Toddler Butterfly Craft

spring craftsMy toddler is in the eating paper phase and the fling the paint phase. We are still having fun with paint but when we do my camera is safely on a shelf since I need two hands to wipe down the playroom walls. Today while her brother was at school we made this mess free butterfly craft with ribbons something she has no desire to eat or fling. If your toddler’s reaction to an activity frustrates you find a way to connect and create with them that doesn’t push your buttons. I say all the time how if we make the challenge too great for our kids they shut down and stop learning well it goes for us too. If I am frustrated I am not connecting with my child and getting angry about exploration serves no one. Don’t give up on the messy stuff (they need it) just try it again when you have the patience to deal with their exuberance.

  1. Gather your materials. You will need some sturdy paper , contact paper , ribbons in your choice of colors , scissors and crayons.
  2. Have your child color the paper first. I forgot. For really little guys skipping this like I did is probably best, it’s another step that might make it too long. While they do that cut the ribbon.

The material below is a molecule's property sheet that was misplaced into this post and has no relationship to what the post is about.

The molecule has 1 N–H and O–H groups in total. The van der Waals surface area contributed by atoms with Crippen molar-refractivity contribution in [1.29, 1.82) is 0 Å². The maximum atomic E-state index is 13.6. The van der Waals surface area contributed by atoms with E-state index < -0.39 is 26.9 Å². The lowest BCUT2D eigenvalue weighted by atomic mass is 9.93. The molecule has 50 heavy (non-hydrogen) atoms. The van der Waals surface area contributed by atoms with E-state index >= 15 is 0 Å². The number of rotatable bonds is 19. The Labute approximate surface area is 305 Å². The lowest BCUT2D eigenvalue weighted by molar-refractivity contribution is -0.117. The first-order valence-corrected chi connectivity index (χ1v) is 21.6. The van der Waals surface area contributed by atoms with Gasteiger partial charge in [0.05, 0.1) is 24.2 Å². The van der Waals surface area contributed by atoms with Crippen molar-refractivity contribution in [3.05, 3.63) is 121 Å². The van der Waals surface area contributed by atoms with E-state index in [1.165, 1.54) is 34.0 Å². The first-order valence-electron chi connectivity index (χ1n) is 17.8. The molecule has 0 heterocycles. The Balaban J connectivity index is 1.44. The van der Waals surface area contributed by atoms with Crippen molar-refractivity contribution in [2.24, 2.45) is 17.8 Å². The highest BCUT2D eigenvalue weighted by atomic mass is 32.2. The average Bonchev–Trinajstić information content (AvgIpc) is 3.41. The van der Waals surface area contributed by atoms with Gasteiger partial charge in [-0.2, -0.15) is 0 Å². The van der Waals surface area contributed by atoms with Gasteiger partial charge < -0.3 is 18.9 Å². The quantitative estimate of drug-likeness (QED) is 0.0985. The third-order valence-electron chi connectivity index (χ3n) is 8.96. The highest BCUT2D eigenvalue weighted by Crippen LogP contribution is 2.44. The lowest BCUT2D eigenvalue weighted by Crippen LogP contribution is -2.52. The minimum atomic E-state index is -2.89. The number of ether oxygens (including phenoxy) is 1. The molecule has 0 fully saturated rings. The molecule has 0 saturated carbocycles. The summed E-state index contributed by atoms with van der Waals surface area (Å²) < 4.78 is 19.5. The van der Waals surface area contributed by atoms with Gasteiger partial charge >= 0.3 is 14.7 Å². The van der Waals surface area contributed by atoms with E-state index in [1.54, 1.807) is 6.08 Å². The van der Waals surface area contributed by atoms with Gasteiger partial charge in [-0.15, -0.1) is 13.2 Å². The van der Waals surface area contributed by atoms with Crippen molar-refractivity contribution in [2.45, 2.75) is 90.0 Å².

3. Fold your paper and cut out a butterfly shape.
  4. Cut out the middle.butterfly craft
  5. Peel the back off your contact paper and press your butterfly on sticky side up.bug theme for daycare
  6. Trim.
  7. Give the butterfly to your child. She just felt it for a minute or two. I just let her explore.bug craft
  8. Hand them the ribbon. She immediately started adding it to the butterfly.toddler easy crafts
  9. No need to help unless they seek it, every now and then I would say ” That’s a nice red ribbon.” or ” You found a yellow one.” but it wasn’t a constant dialog.
  10. They will let you know when they are done. Activity will slow, items may start finding the floor… just know that toddlers typically won’t spend long on a structured activity like this and don’t feel like you are doing anything wrong . We spent about 5 minutes total. This is her “done” she claps her hands once and says “un!”
  11. Put it up where your little one can see what they made and know you think it’s fantastic!

 

Beach Learning

by Katy


Going on vacation is wonderful–you escape from the everyday stresses of ringing phones and errand running. You can keep learning with your kids, though, even if you are on vacation. Kids love learning and most will see these activities as fun rather than work.

We spent a week at the beach with my son Charlie who has special needs. The activities we did were pretty simple because of his physical limitations, but there are all sorts of fun ways to incorporate learning into your trips and I’ll include some more suggestions at the bottom of this post.